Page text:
Wednesday, March 3, 2010

stream of consciousness. kinda.

I'm doing lots and lots of laundry. And, let me tell you, it is just so fun. Well, okay. Not really. Last night we attended a Bible study, which was "hosted" by our ABF teachers from church! They're studying Suffering & the Sovereignty of God, and it was great! 3 hours of talking about pain, God's will for our suffering, and the prosperity Gospel.

And we got to talking about "levels" of happiness in Heaven, which Johnathan Edwards talks a lot about. I'd seriously never heard of this. Ever. And I thought "What?!?" But, lo & behold, Scripture backs it up (Matthew 5:11-12, Romans 2:7, Luke 19:17-19, 2 Corinthians 9:6, 1 Corinthians 15:41). And John Piper even agrees with it. It just kind of ... shocked me?

So then we got to talking about no going out to SEEK pain and suffering just to get on good terms with God so we can "get a better reward." And after that, we began talking about tithing and the motives of tithing. Some people tithe to get "blessed by God" and have the mindset that: If I write this check, God will give me want I want. And I don't mean cars or money, but even things like health, children, a happy marriage, etc.

But what if you JUST tithe because God says so? And what if you feel like "I don't really want to write this check, but God commanded me to, so I will obey."

Is that bad? I know that God loves a cheerful giver (2 Cor 9:7), but does He not also delight in His children simply obeying? I think so. Especially in the beginning of a Christian's walk with God. And hopefully, as a Christian grows, the giving WOULD become a joy and it would become second nature. But, to a young Christian? I think it's fine (and expected) for it to be difficult to give. But obeying God is more important.

In my opinion.

And, of course, we discussed the fact that God wills and lets His children suffer. He just does, and it isn't a "selling" point for Christianity. And it's safe to say that Joel Osteen won't be bringing this fact up. But the truth is that we will all suffer. And it doesn't mean that we'll always be beheaded for following Christ, or that we will be murdered or even that we will get breast cancer and die. But we will all have suffering, and we should expect it.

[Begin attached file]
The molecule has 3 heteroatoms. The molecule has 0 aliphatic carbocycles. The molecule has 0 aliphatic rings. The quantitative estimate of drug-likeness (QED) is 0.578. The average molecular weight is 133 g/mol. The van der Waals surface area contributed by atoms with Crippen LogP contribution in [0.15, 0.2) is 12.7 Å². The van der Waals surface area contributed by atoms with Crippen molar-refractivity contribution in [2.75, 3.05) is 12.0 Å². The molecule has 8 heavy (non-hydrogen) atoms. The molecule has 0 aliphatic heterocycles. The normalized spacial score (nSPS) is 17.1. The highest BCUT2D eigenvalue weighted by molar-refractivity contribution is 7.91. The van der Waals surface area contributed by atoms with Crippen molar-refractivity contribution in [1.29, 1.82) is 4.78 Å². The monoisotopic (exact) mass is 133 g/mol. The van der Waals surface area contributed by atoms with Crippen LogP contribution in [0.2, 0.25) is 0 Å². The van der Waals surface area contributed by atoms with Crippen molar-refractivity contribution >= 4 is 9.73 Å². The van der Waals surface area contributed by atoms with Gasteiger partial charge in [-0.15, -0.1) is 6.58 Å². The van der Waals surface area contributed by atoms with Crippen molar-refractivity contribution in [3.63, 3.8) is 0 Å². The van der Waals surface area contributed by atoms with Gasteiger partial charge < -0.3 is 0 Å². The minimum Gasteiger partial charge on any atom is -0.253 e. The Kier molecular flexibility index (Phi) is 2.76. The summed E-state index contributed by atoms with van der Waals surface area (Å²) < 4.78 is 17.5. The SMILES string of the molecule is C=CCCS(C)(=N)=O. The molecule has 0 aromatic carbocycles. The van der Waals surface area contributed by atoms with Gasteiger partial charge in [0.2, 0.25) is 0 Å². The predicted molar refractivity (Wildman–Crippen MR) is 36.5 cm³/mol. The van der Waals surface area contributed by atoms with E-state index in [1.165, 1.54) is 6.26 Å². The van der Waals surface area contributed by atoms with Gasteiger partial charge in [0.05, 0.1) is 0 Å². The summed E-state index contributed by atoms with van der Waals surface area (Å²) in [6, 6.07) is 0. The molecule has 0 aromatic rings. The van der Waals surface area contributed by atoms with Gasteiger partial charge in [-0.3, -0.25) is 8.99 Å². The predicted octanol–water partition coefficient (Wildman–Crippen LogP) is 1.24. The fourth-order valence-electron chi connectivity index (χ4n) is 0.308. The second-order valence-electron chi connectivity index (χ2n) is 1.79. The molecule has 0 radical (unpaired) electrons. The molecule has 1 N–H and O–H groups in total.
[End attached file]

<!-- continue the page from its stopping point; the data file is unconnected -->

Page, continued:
And just because we're Christians, we aren't exempt from suffering. But we should remember and know that God will bring good out of it, because He promised to prosper us (Jeremiah 29:11).

So I'll end with this:

You cannot show the preciousness of a person by being happy with his gifts. Ingratitude will certainly prove that the giver is not loved. But gratitude for gifts does not prove that the giver is precious. What proves that the giver is precious is the glad-hearted readiness to leave all his gifts to be with him. This is why suffering is so central in the mission of the church. The goal of our mission is that people from the nations worship the true God. But worship means cherishing the preciousness of God above all else, including life itself. It will be very hard to bring the nations to love God from a lifestyle that communicates a love of things. Therefore, God ordains in the lives of his messengers that suffering sever our bondage to the world. When joy and love survive this severing, we are fit to say to the nations with authenticity and the power: hope in God.